Odd. Most everyone reasonable seems to think the Gaza pullout was the right thing to do. But shouldn't we acknowledge this negative result?

**PS I'm not convinced that in the long run the Hamas victory is a complete negative. As I said before it clarifies things - Palestinians do not and have never wanted peace with Israel.
So Is That A Bad or a Good Thing?

"The Harvard student body looks more like America than the Harvard faculty," he said. "That's what's happened."

I was at Harvard last summer for a graduation and was struck how frigging huge that place is. I thought - if this is elite, there sure are a lot of them.

Thursday, February 23, 2006

Maybe I'm Just a Neocon

This is pretty much how I felt, and continue to feel, about the Iraq War. Money quote:

I would summarize my position as follows: all alternatives in these situations (prewar Iraq, for example) are fraught with danger and possible chaos. But we must nevertheless choose the course that looks best given all the knowledge we have at the time, knowing that it might lead to failure. That's the risk one must take.

In fact, it's impossible not to take a risk. Because don't think you can avoid making a decision by simply choosing to do nothing. That has consequences, too, although they are easier to deny. And, since we don't have a variety of worlds in which we can try out all the different actions as a sort of scientific experiment, we have to make all decisions with very imperfect knowledge, making it up as we go along, never quite knowing whether we were correct or not--even ex post facto.

If you just sit around in poker and never bet, you'll eventually lose your money and you can argue - I didn't make any bad bets. Well, yeah, not betting was a bad idea.
Shaking it Up

I've been thinking about the psychological war against Al Queda. Driving them out of Afghanistan was obviously the right thing to do. According to this document it has borne fruit, as internal correspondence suggests Al Queda members were questioning OBL's leadership ability and the mandate from Allah.

But I had other, tactical ideas as well.

Why not send 10,000 fake jihadi's to sign up for the war against the west? That would throw a huge wrench into recruiting for jihad because they would start to suspect spies everywhere. It would be a big psychological blow. I guess it would be hard to find 10,000 Muslims willing to do this - but would it really? Would it cost that much more than an extra battalion in Iraq? And who cares if we couldn't trust everyone who was working for us? We give them all limited information and tell them we may call upon them for information. The point would be to radically disrupt recruiting practices, drowning the Jihadists in beauracracy.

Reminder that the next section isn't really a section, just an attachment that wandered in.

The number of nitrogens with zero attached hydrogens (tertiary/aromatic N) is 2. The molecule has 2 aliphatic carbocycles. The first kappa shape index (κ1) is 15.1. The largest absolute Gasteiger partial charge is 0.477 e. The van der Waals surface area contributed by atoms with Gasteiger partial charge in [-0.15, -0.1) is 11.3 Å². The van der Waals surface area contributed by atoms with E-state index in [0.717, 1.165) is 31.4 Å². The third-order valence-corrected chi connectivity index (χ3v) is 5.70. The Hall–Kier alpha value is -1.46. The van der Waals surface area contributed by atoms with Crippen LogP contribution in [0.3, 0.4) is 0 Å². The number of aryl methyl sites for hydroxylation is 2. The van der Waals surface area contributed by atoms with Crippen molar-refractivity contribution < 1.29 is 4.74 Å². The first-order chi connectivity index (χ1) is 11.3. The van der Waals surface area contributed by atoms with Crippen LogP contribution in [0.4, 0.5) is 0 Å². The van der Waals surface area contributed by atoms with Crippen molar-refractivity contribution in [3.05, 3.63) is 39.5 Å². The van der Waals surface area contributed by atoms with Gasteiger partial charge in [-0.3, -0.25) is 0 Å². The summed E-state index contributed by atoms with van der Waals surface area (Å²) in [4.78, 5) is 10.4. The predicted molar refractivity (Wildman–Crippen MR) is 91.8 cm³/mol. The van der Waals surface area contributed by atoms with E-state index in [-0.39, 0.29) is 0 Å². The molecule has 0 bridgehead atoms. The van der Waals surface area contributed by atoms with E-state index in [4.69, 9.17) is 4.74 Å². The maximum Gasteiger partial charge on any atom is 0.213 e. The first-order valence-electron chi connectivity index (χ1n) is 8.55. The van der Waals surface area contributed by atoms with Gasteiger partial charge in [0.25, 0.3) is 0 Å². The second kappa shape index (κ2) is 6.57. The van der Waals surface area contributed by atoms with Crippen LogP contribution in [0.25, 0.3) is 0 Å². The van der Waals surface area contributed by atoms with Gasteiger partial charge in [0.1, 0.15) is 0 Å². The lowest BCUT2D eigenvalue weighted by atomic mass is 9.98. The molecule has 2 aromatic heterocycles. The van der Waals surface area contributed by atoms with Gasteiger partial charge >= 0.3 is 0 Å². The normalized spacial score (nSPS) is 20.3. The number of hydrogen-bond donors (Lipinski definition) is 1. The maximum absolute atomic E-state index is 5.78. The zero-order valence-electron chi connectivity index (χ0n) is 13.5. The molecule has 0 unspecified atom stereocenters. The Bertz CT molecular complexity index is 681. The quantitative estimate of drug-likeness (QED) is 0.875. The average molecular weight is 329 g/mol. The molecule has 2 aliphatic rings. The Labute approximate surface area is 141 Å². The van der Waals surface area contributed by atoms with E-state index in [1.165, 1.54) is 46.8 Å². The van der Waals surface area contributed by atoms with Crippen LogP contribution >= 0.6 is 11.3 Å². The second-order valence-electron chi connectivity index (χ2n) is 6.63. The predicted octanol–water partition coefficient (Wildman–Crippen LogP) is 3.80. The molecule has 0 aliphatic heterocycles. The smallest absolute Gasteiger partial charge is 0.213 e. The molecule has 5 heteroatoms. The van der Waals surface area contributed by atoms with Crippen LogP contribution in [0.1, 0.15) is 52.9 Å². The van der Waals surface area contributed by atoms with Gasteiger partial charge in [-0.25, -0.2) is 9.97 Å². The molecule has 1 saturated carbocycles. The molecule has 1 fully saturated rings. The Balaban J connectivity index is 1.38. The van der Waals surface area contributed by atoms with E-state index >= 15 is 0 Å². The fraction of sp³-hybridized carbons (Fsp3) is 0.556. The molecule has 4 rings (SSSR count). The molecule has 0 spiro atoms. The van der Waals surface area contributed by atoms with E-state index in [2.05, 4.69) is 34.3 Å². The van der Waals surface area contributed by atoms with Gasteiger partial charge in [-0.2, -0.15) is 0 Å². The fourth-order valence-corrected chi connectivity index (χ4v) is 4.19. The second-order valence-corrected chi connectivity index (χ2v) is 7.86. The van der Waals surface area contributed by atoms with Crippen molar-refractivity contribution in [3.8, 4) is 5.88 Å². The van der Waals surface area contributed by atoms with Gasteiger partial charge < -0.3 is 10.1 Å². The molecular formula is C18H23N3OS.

Why not go on the market and start selling black market nukes and radiological materials. Shit, we could hire real weapons traders to do it. Everyone who tries to buy a black market nuke gets killed. That would make it awfully risky to buy black market bombs.

Organize protests outside known radical mosques. Encourage peaceful, moderate protests against mosques with known radical factions, exposing them for the violent cesspools they are.
Things I'm Tired Of

1. The Middle East
2. Movies - thinking about, talking about, writing, making, watching
3. Rules/Procedures
4. Eggs
5. Water
6. Blogging
7. My clothes
8. gmail chat
9. candy in the spo jar
10. breakfast places around where i live
11. lunch places around school
12. short films
13. otis
14. other stuff not fit to blog

Wednesday, February 22, 2006


"We have some 150,000 soldiers in two Islamic countries at the moment. The last thing we need is to get involved in a mess that will make things even harder for the guys over there. We do stand behind Denmark, but pragmatism dictates that we not take a boldly public stance right now."